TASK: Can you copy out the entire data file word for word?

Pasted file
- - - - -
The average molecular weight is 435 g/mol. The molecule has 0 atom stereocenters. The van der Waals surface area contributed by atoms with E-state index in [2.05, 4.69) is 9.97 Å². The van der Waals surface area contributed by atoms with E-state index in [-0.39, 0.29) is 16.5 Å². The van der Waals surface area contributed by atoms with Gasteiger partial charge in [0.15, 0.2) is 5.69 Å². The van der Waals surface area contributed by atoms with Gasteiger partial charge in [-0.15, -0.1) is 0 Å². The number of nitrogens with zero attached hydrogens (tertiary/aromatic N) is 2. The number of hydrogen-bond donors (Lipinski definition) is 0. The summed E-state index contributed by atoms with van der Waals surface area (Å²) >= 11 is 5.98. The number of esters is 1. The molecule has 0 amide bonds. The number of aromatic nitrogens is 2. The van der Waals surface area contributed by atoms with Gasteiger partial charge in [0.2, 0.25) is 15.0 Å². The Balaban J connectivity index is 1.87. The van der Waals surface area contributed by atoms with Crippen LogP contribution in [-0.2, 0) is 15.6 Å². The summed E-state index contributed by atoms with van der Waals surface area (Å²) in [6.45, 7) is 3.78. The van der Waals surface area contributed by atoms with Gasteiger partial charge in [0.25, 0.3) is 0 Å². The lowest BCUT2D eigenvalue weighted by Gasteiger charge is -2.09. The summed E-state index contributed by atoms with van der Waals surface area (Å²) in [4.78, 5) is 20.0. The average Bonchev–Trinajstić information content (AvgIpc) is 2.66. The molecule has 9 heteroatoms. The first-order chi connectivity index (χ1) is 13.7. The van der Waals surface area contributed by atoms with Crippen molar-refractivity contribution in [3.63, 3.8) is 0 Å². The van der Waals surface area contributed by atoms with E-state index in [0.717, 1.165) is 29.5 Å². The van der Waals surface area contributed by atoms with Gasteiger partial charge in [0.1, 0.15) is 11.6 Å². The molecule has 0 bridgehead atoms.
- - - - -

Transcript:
The average molecular weight is 435 g/mol. The molecule has 0 atom stereocenters. The van der Waals surface area contributed by atoms with E-state index in [2.05, 4.69) is 9.97 Å². The van der Waals surface area contributed by atoms with E-state index in [-0.39, 0.29) is 16.5 Å². The van der Waals surface area contributed by atoms with Gasteiger partial charge in [0.15, 0.2) is 5.69 Å². The van der Waals surface area contributed by atoms with Gasteiger partial charge in [-0.15, -0.1) is 0 Å². The number of nitrogens with zero attached hydrogens (tertiary/aromatic N) is 2. The number of hydrogen-bond donors (Lipinski definition) is 0. The summed E-state index contributed by atoms with van der Waals surface area (Å²) >= 11 is 5.98. The number of esters is 1. The molecule has 0 amide bonds. The number of aromatic nitrogens is 2. The van der Waals surface area contributed by atoms with Gasteiger partial charge in [0.2, 0.25) is 15.0 Å². The Balaban J connectivity index is 1.87. The van der Waals surface area contributed by atoms with Crippen LogP contribution in [-0.2, 0) is 15.6 Å². The summed E-state index contributed by atoms with van der Waals surface area (Å²) in [6.45, 7) is 3.78. The van der Waals surface area contributed by atoms with Gasteiger partial charge in [0.25, 0.3) is 0 Å². The lowest BCUT2D eigenvalue weighted by Gasteiger charge is -2.09. The summed E-state index contributed by atoms with van der Waals surface area (Å²) in [4.78, 5) is 20.0. The average Bonchev–Trinajstić information content (AvgIpc) is 2.66. The molecule has 9 heteroatoms. The first-order chi connectivity index (χ1) is 13.7. The van der Waals surface area contributed by atoms with Crippen molar-refractivity contribution in [3.63, 3.8) is 0 Å². The van der Waals surface area contributed by atoms with E-state index in [0.717, 1.165) is 29.5 Å². The van der Waals surface area contributed by atoms with Gasteiger partial charge in [0.1, 0.15) is 11.6 Å². The molecule has 0 bridgehead atoms.